The telecom policy has been put in place to give all states, central agencies and other key players like telecom companies and start-ups a general idea of what they can expect from the government in the next few years.
The Government of India on May 1, came up with a new draft policy for the telecom sector calling it the National Digital Communications Policy 2018, in order to boost the emerging technologies like 5G, Artificial Intelligence (AI), robotics, cloud computing, Internet of Things (IoT) and machine-to-machine communications. The draft was released by the Department of Telecommunications (DoT), and it also laid out plans to create four million jobs and attract USD 100 billion foreign investments by 2022.
“It is comprehensive, focused and lucid. It sets clear strategic goals and is clearly what is required to propel India as a key player in the global knowledge revolution. The long-awaited policy will now be put forward for discussion among the stakeholders and will be given a final shape to guide the evolution of telecom industry in the country,” said Rajan S Mathews, director general, Cellular Operators Association of India.
The Economic Survey 2017-18 noted that the telecom sector is going through a stress period due to a huge debt pile, tariff war and irrational spectrum costs and has called for policy measures to minimise the over-bidding of assets during auctions. The new draft mentions the heavy debt of the telecom sector and promises to help by reviewing the licence fees, spectrum usage charges, universal service obligation fund levy, all of which add to the cost of telecom services, under the new policy for enhancing ease of doing business in the sector.
How beneficial is it for consumers?
“The draft is a consumer-centric policy with the basic aim of ensuring that the advantages of new technologies are accessible to all citizens equitably and affordably, while securing them against the existing and emerging threats. These include ‘Broadband for All’, public Wi-Fi Hotspots and appointment of an Ombudsman,” says TV Ramachandran, President of the Broadband India Forum to a leading daily.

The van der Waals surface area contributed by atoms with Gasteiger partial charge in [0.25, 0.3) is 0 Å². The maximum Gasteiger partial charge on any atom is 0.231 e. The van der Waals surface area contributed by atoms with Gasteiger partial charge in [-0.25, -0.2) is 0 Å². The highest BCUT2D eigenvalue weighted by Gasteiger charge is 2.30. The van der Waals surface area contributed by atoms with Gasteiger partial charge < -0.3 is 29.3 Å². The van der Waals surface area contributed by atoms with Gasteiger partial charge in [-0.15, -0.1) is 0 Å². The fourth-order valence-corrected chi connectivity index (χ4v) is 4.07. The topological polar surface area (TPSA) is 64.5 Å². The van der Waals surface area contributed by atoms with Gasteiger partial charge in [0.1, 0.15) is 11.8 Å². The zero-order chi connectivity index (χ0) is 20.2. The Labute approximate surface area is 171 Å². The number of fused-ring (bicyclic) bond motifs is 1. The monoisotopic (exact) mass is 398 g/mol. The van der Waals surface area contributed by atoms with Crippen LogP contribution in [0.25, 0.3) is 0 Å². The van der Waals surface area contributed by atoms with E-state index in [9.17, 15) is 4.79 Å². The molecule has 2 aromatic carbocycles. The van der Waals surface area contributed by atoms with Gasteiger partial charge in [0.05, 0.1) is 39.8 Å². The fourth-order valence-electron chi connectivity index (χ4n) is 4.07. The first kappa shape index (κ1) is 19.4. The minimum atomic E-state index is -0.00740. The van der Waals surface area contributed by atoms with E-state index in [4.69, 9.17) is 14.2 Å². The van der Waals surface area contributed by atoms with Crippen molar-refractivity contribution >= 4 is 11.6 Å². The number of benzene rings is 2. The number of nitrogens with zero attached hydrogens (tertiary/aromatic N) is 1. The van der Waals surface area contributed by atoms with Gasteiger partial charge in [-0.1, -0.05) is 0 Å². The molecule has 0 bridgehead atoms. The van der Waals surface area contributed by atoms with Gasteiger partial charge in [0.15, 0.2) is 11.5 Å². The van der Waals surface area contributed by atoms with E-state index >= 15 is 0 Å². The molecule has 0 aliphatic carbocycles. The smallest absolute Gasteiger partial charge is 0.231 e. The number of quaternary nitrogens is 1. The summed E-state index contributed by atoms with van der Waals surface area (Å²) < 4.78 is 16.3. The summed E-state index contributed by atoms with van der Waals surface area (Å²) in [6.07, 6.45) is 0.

The policy also aims to increase the contribution of digital communications to India’s GDP to 8 pc from 6 pc in 2017, besides pushing India among the top 50 nations in the Information and Communication Technology (ICT) index.
The goals that DoT has set through the new draft are to increase India’s contribution to global value chains, creation of innovation led start-ups in digital communication sector, enhancing ease of doing business in the sector, creation of globally recognised IPRs in India, development of standard essential patents in the field of digital communication technologies, absorption of new technologies like 5G, train/re-skill one million manpower for building new age skills, expand IoT ecosystem to five billion connected devices and accelerate transition to industry 4.0.
How are they planning to achieve it?
In order to achieve its target by 2022, the draft policy sets three missions, that are Connect India, Propel India and Secure India.
Under Connect India, the policy aims to provide the broadband coverage at 50 mbps to every citizen and enable deployment of 10 million Wi-Fi hotspots by 2022 and provide connectivity in all the uncovered areas. It has also been proposed that spectrum should be utilised efficiently and the need for satellite communications should be developed.
The policy aims to expedite the right of ways permissions in government buildings and also promote green towers, in order to facilitate mobile tower infrastructure. It also plans to establish a comprehensive data protection regime for digital communications that safeguards the privacy, autonomy and choice of individuals and facilitates India’s effective participation in the global digital economy.
The draft also proposes to recognise the mid-band spectrum, particularly the 3 GHz to 24 GHz range, for next-generation networks. It also outlined a roadmap for backhaul spectrum for transmitting signals between mobile towers according to international best practices.
But the biggest challenge that the government is going to face is acquiring investment worth USD 100 billion. Currently, the telecom sector is financially crunched and can hardly invest more than USD 10 billion. Getting investment for 5G will be a tough task for the government.